Balkan Beat Box at Lincoln Hall | Live review
The house music at Lincoln Hall was, in fact, House music. Typically, the club pipes a soundtrack of upcoming LH performers over the PA in between sets, but Balkan Beat Box comandeered the sound system, and we were all happier for it. Everyone on the dance floor was already moving to the bass, abandoning all inhibitions well ahead of schedule. Nearly everyone, that is, except for the Charlie Brown–faced, emo kid with a mohawk in the balcony.
Technically a three-piece comprised of vocalist-percussionist Tomer Yosef, drummer Tamir Muskat and sax player Ori Kaplan, the NYC group layers its albums with beats, horns and enough guest vocalists that I wondered if the band could pull it off live. In short, they can. And how.
Yosef quickly emerged as the frontman, harnessing the energy of the crowd with an undeniably visceral performance. Wearing a black wifebeater, the MC looked like a less buff but more manic Enrique Inglesias. And he kicked ass. At one point, he thrust a water bottle through his legs from behind and proceeded to spray the audience. It was about as NC-17 as American gigs get. Air-humping made its way into the set as well, with a monitor repurposed as a mattress. Many women were moved, or at least appeared to be. Closing with the crowd-pleaser "Bulgarian Chicks" in the encore, the oompa-powered outfit invited some of the more rhythmic ladies in attendance—and one hairy dude—on stage to dance. Even on the floor, everyone in the audience felt like part of the show.
Guitarist Ron Bunker stood out with surf riffs echoing Dick Dale and East Bay Ray, flavored with Middle Eastern and klezmer melodies that practically insisted the crowd move. The booty shaking only intensified when Yosef and Muskat began a percussion duel, summoning anyone with a sense of rhythm. At one point, I realized I was standing next to one of my college professors from a couple years back, and we were both weirded out. Then she told me the Beat Box is her favorite band, and I replied that it was skyrocketing into my top ten. It was awesome.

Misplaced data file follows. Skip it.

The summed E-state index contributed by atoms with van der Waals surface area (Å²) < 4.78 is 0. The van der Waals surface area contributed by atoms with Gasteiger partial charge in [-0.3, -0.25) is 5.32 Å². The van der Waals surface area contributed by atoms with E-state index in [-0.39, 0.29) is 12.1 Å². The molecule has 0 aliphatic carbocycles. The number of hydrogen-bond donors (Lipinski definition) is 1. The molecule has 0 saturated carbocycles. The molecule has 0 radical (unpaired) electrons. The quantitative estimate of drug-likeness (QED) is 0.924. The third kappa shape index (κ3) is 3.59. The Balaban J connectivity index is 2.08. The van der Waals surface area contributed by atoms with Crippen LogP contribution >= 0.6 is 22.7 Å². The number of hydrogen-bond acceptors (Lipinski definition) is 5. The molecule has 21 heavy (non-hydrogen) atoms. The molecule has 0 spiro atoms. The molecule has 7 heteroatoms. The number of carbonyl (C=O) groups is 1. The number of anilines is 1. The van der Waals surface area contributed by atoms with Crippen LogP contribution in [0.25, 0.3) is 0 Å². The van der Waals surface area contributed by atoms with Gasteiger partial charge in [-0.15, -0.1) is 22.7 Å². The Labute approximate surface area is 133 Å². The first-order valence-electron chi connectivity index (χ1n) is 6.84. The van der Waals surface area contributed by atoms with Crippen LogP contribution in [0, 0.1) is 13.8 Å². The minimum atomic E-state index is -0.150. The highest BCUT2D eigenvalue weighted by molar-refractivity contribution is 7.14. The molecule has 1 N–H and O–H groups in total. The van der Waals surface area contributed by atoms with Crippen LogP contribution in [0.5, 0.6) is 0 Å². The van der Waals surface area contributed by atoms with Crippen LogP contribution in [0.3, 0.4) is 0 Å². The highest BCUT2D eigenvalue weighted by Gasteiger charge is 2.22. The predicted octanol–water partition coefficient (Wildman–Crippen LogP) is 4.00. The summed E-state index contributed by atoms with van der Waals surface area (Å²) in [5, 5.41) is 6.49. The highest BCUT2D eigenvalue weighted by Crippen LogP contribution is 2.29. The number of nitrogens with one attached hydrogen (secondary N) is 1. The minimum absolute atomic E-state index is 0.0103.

On the train ride home from the show, I reconnected with a Ukrainian dude I'd met earlier in the evening when my friends and I directed him to the venue. Our second encounter was one of those quasi-fated, "trippy" moments. Still wiping sweat off my brow from the raucous, Roma-powered dance party, I asked him if Balkan Beat Box was popular in the Ukraine. He said no, and that he'd only heard of the band because he was Jewish. When he asked how I knew of its music, I told him that a rather devout Jewish friend of mine had turned me on to the group. That culture seems to be the common bond in the band's eclectic repertoire, and the depth of those roots are on full display live.
If BBB is world music, it's in the most literal sense—not because it comes from a relatively exotic area, but because it can move anyone in the world. These grooves are born of a particular people, but not confined to that corner of the globe. Lincoln Hall may have well been a nightclub anywhere in the world from where I stood, which was a beautiful thing.